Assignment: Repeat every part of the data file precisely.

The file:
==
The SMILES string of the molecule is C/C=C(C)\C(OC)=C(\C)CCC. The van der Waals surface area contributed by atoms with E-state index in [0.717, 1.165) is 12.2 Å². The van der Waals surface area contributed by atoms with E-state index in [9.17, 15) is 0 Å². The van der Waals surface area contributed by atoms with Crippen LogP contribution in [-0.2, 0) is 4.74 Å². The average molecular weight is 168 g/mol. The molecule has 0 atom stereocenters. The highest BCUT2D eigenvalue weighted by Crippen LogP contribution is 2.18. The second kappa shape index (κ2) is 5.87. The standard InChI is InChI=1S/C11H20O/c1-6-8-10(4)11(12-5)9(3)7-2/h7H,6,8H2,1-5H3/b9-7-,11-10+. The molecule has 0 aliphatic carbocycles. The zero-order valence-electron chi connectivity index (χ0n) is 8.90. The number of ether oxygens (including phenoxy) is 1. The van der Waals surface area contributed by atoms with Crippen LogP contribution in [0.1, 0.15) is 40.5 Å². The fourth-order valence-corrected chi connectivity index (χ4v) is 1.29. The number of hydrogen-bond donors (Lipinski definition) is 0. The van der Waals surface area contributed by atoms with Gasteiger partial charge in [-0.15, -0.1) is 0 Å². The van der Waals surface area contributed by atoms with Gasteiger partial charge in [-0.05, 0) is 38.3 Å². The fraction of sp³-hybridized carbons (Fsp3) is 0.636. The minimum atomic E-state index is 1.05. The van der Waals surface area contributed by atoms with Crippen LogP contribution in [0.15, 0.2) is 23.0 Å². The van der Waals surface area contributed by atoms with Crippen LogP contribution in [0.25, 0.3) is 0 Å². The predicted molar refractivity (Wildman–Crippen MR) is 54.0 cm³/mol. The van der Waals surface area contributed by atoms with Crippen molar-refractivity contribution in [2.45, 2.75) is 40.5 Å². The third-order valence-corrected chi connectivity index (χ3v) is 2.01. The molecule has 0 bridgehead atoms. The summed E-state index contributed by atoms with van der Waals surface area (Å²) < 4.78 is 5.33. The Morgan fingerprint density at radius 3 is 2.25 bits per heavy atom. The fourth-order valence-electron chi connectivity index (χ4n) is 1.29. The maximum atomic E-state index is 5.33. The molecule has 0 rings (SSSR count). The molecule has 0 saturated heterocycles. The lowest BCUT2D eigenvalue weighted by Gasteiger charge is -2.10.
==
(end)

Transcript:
The SMILES string of the molecule is C/C=C(C)\C(OC)=C(\C)CCC. The van der Waals surface area contributed by atoms with E-state index in [0.717, 1.165) is 12.2 Å². The van der Waals surface area contributed by atoms with E-state index in [9.17, 15) is 0 Å². The van der Waals surface area contributed by atoms with Crippen LogP contribution in [-0.2, 0) is 4.74 Å². The average molecular weight is 168 g/mol. The molecule has 0 atom stereocenters. The highest BCUT2D eigenvalue weighted by Crippen LogP contribution is 2.18. The second kappa shape index (κ2) is 5.87. The standard InChI is InChI=1S/C11H20O/c1-6-8-10(4)11(12-5)9(3)7-2/h7H,6,8H2,1-5H3/b9-7-,11-10+. The molecule has 0 aliphatic carbocycles. The zero-order valence-electron chi connectivity index (χ0n) is 8.90. The number of ether oxygens (including phenoxy) is 1. The van der Waals surface area contributed by atoms with Crippen LogP contribution in [0.1, 0.15) is 40.5 Å². The fourth-order valence-corrected chi connectivity index (χ4v) is 1.29. The number of hydrogen-bond donors (Lipinski definition) is 0. The van der Waals surface area contributed by atoms with Gasteiger partial charge in [-0.15, -0.1) is 0 Å². The van der Waals surface area contributed by atoms with Gasteiger partial charge in [-0.05, 0) is 38.3 Å². The fraction of sp³-hybridized carbons (Fsp3) is 0.636. The minimum atomic E-state index is 1.05. The van der Waals surface area contributed by atoms with Crippen LogP contribution in [0.15, 0.2) is 23.0 Å². The van der Waals surface area contributed by atoms with Crippen LogP contribution in [0.25, 0.3) is 0 Å². The predicted molar refractivity (Wildman–Crippen MR) is 54.0 cm³/mol. The van der Waals surface area contributed by atoms with Crippen molar-refractivity contribution in [2.45, 2.75) is 40.5 Å². The third-order valence-corrected chi connectivity index (χ3v) is 2.01. The molecule has 0 bridgehead atoms. The summed E-state index contributed by atoms with van der Waals surface area (Å²) < 4.78 is 5.33. The Morgan fingerprint density at radius 3 is 2.25 bits per heavy atom. The fourth-order valence-electron chi connectivity index (χ4n) is 1.29. The maximum atomic E-state index is 5.33. The molecule has 0 rings (SSSR count). The molecule has 0 saturated heterocycles. The lowest BCUT2D eigenvalue weighted by Gasteiger charge is -2.10.